National rankings have existed for decades and have been recognized for years as a guide to quality.  US News & World Report Best Colleges Rankings is more relevant than all the global rankings given its history and structure. The same goes for national rankings published in the United Kingdom such as The Times Good University Guide or The Guardian University League Table.  National ranking systems are growing around the globe with thirty-two new national ranking systems put into place since 2005. National or regional systems are often developed on multi-leveled metrics and apply different criteria to evaluate institutions of higher learning on different criteria.   In 2015, US News & World Report for the first time published the overall Best Arab Region Universities and subject rankings, featuring 91 schools (from a directory of more than 800) across 16 countries.  There is helpful information in a growing higher education market. However, unless one read the methodology they would not be aware that the rankings were based solely on publications and only those from one citation database.   This is a very limited scope given the common perception associated with ranking systems as indicators of quality.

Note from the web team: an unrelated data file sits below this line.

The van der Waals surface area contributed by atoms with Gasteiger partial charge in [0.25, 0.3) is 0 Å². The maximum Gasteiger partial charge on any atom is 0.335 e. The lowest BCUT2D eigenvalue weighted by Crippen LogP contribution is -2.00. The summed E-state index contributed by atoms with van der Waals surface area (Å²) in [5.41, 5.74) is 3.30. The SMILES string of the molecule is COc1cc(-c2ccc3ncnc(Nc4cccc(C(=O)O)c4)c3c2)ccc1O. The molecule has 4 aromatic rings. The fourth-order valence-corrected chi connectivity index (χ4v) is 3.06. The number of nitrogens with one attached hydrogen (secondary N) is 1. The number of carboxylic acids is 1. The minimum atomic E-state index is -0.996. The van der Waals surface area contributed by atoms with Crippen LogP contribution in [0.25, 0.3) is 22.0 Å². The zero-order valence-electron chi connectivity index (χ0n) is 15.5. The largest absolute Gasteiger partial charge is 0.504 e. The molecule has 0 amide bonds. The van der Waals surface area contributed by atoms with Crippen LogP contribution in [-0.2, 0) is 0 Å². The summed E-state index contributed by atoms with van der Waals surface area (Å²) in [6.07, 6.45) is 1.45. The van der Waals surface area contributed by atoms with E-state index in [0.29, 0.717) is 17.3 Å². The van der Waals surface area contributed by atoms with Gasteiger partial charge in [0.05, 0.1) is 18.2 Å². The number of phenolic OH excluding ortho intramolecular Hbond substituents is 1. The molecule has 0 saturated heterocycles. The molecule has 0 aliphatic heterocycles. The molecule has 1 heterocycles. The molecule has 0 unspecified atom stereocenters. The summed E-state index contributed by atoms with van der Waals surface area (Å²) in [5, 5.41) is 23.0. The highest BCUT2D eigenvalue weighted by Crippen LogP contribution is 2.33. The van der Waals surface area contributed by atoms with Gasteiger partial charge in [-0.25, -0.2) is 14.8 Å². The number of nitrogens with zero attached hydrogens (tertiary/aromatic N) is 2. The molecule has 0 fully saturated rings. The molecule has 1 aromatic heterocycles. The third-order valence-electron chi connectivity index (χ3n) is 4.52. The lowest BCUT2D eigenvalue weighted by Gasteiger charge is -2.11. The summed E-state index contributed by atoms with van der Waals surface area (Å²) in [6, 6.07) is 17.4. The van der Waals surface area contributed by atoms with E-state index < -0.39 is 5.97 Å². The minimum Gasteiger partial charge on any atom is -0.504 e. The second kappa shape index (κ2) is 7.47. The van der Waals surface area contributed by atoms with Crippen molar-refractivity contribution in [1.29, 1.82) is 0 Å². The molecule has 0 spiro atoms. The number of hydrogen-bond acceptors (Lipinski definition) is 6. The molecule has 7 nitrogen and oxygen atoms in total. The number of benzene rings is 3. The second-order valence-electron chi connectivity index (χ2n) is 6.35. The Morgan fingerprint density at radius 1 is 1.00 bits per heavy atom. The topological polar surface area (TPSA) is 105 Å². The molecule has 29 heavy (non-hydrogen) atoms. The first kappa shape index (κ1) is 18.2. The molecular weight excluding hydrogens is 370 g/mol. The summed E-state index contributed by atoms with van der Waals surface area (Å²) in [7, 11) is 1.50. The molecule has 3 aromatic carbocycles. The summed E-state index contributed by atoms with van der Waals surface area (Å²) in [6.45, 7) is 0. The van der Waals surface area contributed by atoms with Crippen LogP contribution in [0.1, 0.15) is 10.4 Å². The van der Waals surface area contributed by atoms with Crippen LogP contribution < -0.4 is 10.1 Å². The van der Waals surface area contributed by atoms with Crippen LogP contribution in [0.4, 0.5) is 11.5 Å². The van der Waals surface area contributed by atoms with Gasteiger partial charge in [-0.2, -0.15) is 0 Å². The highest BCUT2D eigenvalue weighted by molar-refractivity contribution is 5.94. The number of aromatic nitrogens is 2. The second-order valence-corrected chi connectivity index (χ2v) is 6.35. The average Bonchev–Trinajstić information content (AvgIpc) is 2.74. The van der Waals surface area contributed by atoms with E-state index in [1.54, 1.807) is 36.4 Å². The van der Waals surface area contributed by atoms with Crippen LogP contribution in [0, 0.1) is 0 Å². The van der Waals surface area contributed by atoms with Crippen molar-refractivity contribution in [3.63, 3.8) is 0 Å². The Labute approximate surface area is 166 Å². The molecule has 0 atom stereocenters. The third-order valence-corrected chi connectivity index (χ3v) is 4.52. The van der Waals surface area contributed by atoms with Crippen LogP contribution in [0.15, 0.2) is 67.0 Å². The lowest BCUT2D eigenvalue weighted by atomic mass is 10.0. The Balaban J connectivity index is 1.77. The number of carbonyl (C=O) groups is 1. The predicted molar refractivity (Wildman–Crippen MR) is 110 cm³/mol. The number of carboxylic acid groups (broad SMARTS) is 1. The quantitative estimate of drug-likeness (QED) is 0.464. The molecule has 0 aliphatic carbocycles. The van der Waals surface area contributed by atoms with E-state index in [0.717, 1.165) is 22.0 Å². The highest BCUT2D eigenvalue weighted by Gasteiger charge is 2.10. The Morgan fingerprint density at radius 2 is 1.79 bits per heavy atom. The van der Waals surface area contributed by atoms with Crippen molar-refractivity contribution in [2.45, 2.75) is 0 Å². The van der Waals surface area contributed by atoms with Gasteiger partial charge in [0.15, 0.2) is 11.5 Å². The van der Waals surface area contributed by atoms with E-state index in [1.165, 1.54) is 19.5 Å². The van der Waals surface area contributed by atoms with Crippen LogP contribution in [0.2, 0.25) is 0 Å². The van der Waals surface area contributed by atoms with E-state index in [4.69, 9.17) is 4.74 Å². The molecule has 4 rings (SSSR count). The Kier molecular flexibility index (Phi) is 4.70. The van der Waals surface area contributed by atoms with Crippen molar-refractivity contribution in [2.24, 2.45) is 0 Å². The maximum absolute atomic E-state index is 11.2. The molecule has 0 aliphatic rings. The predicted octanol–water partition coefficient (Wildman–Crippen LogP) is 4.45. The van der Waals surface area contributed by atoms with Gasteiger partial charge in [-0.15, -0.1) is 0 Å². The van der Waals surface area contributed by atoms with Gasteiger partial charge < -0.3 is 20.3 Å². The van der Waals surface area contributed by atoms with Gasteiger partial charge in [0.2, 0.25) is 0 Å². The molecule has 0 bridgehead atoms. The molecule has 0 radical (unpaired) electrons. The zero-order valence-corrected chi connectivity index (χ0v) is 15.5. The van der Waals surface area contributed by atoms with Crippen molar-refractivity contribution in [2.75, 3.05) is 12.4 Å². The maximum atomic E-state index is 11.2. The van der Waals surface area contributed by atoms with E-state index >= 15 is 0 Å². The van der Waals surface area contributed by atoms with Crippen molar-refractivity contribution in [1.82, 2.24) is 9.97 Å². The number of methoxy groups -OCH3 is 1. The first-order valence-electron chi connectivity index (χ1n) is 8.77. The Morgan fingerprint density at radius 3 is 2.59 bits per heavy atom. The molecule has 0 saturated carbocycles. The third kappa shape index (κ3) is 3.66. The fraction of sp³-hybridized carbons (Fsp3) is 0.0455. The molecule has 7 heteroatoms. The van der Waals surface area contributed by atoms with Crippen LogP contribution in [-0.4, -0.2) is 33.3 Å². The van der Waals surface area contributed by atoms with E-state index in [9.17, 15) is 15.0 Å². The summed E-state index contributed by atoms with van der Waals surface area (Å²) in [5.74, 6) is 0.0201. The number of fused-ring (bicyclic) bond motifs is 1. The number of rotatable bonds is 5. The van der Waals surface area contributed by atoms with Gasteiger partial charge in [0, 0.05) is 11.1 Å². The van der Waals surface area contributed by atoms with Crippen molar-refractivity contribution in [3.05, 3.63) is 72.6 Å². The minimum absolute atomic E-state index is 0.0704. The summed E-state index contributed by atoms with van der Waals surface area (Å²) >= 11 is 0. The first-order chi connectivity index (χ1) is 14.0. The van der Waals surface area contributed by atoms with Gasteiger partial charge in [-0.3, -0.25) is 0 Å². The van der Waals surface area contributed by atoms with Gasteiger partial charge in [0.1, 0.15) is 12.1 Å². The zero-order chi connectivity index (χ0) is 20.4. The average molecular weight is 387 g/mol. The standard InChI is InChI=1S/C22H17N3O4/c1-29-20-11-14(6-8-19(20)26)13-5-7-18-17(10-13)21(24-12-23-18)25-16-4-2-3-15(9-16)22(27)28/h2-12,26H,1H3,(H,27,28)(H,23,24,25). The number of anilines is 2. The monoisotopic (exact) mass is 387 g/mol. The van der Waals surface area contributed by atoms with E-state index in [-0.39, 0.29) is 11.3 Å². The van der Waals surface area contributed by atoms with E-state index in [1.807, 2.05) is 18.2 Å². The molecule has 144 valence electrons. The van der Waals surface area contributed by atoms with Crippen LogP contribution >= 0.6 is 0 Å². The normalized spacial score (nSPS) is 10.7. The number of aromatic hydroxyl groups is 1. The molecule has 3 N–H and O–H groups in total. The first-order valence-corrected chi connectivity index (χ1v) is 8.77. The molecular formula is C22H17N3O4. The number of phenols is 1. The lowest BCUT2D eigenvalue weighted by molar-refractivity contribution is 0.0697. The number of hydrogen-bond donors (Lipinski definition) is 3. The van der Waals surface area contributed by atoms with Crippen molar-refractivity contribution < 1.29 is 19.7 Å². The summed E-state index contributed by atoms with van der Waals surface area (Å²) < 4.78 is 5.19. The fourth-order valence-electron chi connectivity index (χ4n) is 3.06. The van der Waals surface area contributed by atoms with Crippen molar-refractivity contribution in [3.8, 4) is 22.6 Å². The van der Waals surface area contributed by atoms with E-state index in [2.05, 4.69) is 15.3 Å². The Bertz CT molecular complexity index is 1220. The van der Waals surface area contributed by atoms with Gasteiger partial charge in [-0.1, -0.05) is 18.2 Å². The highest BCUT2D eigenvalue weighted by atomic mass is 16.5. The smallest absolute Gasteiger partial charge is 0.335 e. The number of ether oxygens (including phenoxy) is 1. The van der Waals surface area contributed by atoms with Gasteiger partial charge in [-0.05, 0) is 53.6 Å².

However, international rankings of universities, which have existed for approximately a decade, are establishing a new avenue for consumers to consider the strength of institutions outside of the United States and Europe.  Examples include Times Higher Education World University Rankings (UK), QS World University Rankings (multi-national), Academic Ranking of World Universities (China).  Equally, these systems are often developed on metrics not easily decipherable to most, and evaluate institutions of higher learning on different criteria.   For example, the Academic Ranking of World Universities from the Center for World-Class Universities at Shanghai Jiao Tong University (China) has been in existence since 2003 and uses four criteria: Quality of Education (10%), Quality of Faculty (40%), Research Output (40%), and Per Capita Performance (10%).  However, the QS World University Rankings utilize eleven criteria and over 50 indicators: Core Criteria (50%), Learning Environment (16.67%), Specialist Criteria (16.67%) and Advanced Criteria (16.67%).